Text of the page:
Reut Shemesh is an artist working on the margins of contemporary dance and in the junctions where poetry and experimental film meet. Originally from Israel, she works with the language of dance and uses choreographic compositions to devise dance pieces that border on theatre, heavily bolstered by research on her heritage and upbringing. Heritage, is precisely the departure point for ATARA, For you, who has not yet found the one, coming up at M1 Singapore Fringe Festival 14-15 January.
In ATARA, Shemesh examines the gender roles and tensions within a mixed secular/Orthodox family. The different viewpoints of Jewish Orthodox and secular women as well as their positions towards each other. During the creative process, Shemesh interviewed several women from NYC, Israel, and Hamburg such as her family members. She tells me, ‘I was surprised to see how willing all the women taking part were. They were happy to share their thoughts, experiences and personal opinions.’ It’s almost impossible to look at ATARA and not see it as deeply personal artwork. One that involves establishing new relationships with family members, unearthing new stories, even new emotions.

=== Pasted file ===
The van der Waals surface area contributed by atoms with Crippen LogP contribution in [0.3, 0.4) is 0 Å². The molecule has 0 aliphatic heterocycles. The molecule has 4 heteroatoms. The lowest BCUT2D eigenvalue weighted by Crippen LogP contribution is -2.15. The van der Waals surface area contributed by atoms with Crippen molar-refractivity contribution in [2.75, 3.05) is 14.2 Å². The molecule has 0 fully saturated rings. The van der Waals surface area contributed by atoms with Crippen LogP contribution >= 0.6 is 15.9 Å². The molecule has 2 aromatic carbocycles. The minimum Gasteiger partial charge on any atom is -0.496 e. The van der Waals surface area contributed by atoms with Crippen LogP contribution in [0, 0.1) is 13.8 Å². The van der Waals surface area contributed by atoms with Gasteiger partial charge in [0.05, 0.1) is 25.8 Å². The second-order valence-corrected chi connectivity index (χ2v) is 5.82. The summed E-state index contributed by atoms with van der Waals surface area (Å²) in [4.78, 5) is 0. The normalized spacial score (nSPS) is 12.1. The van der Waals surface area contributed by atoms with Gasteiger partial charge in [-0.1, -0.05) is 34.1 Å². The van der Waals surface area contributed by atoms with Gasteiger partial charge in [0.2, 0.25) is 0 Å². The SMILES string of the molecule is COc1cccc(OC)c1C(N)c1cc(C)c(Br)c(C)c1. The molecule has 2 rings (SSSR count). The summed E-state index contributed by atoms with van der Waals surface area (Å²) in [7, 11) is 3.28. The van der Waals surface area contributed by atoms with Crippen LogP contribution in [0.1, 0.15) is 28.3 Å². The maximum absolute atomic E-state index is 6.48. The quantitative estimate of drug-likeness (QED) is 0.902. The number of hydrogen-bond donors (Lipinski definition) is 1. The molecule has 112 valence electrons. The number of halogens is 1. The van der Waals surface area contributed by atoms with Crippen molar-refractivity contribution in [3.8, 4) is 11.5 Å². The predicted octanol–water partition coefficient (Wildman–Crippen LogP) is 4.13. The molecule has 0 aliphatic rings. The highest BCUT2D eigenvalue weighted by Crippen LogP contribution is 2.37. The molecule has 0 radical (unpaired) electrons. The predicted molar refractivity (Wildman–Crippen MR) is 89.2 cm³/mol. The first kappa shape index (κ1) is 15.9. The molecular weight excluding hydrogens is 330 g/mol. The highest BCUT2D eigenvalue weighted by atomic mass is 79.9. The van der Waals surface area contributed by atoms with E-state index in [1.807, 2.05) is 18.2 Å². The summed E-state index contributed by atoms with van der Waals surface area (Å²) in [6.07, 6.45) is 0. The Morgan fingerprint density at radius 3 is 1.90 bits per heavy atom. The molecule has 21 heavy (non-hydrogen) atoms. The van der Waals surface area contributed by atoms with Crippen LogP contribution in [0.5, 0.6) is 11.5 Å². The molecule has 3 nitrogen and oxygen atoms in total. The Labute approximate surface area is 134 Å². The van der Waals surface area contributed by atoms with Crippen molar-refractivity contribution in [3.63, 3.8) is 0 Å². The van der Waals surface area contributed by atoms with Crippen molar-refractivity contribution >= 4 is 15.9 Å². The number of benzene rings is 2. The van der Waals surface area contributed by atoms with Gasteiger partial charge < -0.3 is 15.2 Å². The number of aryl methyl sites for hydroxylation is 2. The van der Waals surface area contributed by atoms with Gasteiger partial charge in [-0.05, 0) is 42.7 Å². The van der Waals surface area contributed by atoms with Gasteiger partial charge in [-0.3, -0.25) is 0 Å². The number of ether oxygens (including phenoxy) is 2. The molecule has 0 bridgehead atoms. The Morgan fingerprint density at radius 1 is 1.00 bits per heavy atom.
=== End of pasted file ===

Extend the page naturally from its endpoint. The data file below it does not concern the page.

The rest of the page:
Shemesh confesses, ‘Yes, I got closer to some of my family members. I got to see and talk with them about things that I disagree with. Mostly, we did not find a common agreement. But the actual dialogue has already given me a certain hope and optimism which was not there before.’ Coming from a mixed orthodox secular family herself, she was moved to disentangle the complex family structure and let it unfold ‘as an artwork.’ ATARA premieres in Asia next month but so far it has received positive and personal reactions of support from audiences elsewhere. ‘People shared their feelings towards the theme. However, the piece is rather abstract and does not create a dichotomic bad and good, but remain complex – as personalities usually are. Some audience members might find it difficult as most of the narrations we come across draw the line between bad and good. I guess, one has to be a bit open to receive the work.’
Shemesh comes across as a very determined artist and I am pleased to learn that ATARA has not changed very much since it’s opening. ‘I am an Israeli, my country is a rather special place, where people with different religious and national backgrounds come together.’ The theme for the 16th edition of the M1 Singapore Fringe Festival is My Country and My People and Shemesh fits the bill perfectly. She adds, ‘I wish to keep in touch and reflect on my roots and identity. I was very happy to have the chance to involve my family in the process of ATARA.’ She hopes to meet and share ATARA with audience members who are simply interested and willing to get to know more about the thematic as well as their relationship to subjects such as family structure, gender, social norms, and expectations.